In partnership with the Ministry of Education, UNICEF launched the ‘Diagnostic Study of National Efforts
AMMAN, 26 August 2021 — In partnership with the Ministry of Education, UNICEF launched the '*Diagnostic Study of National Efforts to Prevent and Respond to Violence in Schools in Jordan*'. The study provides evidence-based recommendations to protect children from violence and its long-lasting effects.
The diagnostic study comes as part of *Safe to Learn, *a global initiative to end violence against children in, around and through schools, so children are free to learn, thrive and pursue their dreams. To date, 15 countries have endorsed Safe to Learn's Call to Action, with Jordan being the second country in the region, after Lebanon.
"Today's launch of the Jordan Safe to Learn Diagnostic Study reflects the high commitment of the Ministry of Education and partners to unlock the multiple wins of ending violence in and around schools," said **Tanya Chapuisat, Representative, UNICEF Jordan. **"These wins include improving students' learning outcomes, improved investments in education, and behavioural change towards violence against children. But most importantly, it will help the Government of Jordan to reap the long-term benefits of education, and secure future economic growth."
School violence, including bullying, both in person and online can be devastating for children. Its consequences include difficulty to concentrate in class, missing class, avoiding school activities, playing truant or even dropping out-of-school. This has an adverse impact on students' academic achievement and future education and employment prospects. Recent global evidence from the Global Partnership to End Violence against Children/ Safe to Learn and The World Bank shows that society pays a heavy price as a result of violence in and around schools, amounting to an estimated $11 trillion in lost lifetime earnings.
**the Secretary-General of the Ministry of Education, Dr. Nawaf Al-Ajarmah **indicated that Jordan is a pioneer among countries when it comes to preventing violence in schools, by adopting several policies, legislation and procedures to be implemented at all levels and include all parties of the educational process. Dr. Al-Ajarmah further noted that Jordan is among the (15) countries that have endorsed the Call to Action to Prevent Violence in Schools adopted by the partners of the Safe to Learn Initiative, that was launched at the World Education Forum with systematic and advocacy objectives.
Dr. Al-Ajarmah stressed that under the educational role, the Ministry seeks to implement these objectives and promote positive practices to prevent violence in schools, as it is part of the state system. He further highlighted the distinguished role of the Ministry in partnership with UNICEF and other strategic partners in implementing the 'Diagnostic Study of National Efforts to Prevent and Respond to Violence in Schools in Jordan', as part of the global initiative that Jordan joined in May 2020. This initiative will complement efforts and motivate further work towards preventing violence and promoting a safe environment and positive learning.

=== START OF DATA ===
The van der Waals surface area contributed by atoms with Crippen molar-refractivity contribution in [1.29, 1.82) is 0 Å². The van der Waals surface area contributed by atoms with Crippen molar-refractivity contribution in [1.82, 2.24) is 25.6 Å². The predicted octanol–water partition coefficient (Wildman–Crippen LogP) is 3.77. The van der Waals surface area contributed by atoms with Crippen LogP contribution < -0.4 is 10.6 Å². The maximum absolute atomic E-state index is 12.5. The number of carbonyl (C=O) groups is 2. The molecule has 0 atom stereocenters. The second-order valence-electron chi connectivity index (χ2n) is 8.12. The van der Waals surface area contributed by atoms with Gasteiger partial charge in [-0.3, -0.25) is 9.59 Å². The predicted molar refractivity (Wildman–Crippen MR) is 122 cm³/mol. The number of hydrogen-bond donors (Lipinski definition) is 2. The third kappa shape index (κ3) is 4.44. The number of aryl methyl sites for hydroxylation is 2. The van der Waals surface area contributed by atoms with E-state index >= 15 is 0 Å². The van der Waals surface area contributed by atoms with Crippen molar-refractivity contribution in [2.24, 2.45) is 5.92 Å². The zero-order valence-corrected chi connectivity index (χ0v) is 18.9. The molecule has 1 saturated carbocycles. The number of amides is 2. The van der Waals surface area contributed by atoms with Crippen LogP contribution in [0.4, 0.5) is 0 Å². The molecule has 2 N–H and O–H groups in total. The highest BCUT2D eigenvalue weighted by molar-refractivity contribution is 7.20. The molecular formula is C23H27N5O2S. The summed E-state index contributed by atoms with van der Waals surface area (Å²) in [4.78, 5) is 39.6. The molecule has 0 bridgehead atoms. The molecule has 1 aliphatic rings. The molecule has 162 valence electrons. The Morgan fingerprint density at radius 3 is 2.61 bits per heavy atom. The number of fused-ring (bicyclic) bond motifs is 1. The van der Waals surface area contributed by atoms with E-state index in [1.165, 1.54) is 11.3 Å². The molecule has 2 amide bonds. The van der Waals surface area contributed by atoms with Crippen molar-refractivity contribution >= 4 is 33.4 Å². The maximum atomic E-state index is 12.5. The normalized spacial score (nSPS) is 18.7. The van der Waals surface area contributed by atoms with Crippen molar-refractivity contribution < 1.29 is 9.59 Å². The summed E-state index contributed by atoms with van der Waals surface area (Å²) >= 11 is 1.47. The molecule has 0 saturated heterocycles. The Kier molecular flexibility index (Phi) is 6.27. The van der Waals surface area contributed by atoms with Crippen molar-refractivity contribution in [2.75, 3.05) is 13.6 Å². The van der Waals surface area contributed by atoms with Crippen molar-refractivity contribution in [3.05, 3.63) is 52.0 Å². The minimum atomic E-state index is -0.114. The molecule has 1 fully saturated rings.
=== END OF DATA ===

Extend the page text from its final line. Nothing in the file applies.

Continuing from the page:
The Government of Jordan has taken concrete measures in ending violence against children. Some of these measures include the ratification of the Convention on the Rights of the Child in 1991; the implementation of a national programme "*Ma'An*" to end violence in schools launched by the Ministry of Education and UNICEF under the Patronage of Her Majesty Queen Rania Al-Abdullah in 2009.
Those efforts resulted in significant drop of verbal and physical violence. Between 2012 and 2019, the cumulative results of the Ma'An programme showed a drop in verbal violence from 33.4 per cent to 15 per cent, and physical violence from 20.9 per cent to 8 per cent. Moreover, the results of the 2017-2018 Jordan Population and Family Health Survey (DHS) indicate that between 2012 and last month of the survey, children experiencing psychological aggression at home dropped from 87 per cent to 76 per cent, and physical discipline from 66 per cent to 59 per cent .
"Violence in and around schools is a global phenomenon, which severely impacts educational outcomes and undermines educational investments. Jordan is one of the first countries in the world to undertake a country diagnostic on the issue. Making schools safe, non-violent and inclusive is possible, it is a smart investment and there are proven interventions to do it. We call for all governments, civil society organizations, communities, teachers and children themselves to end the violence that undermines education and make sure every child --- especially the most marginalized --- is safe to learn, in Jordan and every country of the world." said** Dr. Howard Taylor, Executive Director, The Global Partnership to End Violence Against Children. **
The diagnostic study proposes a set of key recommendations to end violence against children. In addition to investing resources, the study calls for adoption, implementation and monitoring of laws and policies that end violence against children; strengthening national prevention and response systems to violence against children in schools; and changing behaviours and shifting mindsets to respect the rights of every child to develop and grow in a safe environment, free from violence.
The diagnostic study was funded by the United Kingdom Foreign, Commonwealth\ & Development Office. UNICEF's work to end violence against children in schools is generously supported by the Governments of the Netherlands, Norway, UK Aid and the United States' Bureau of Population, Refugees, and Migration.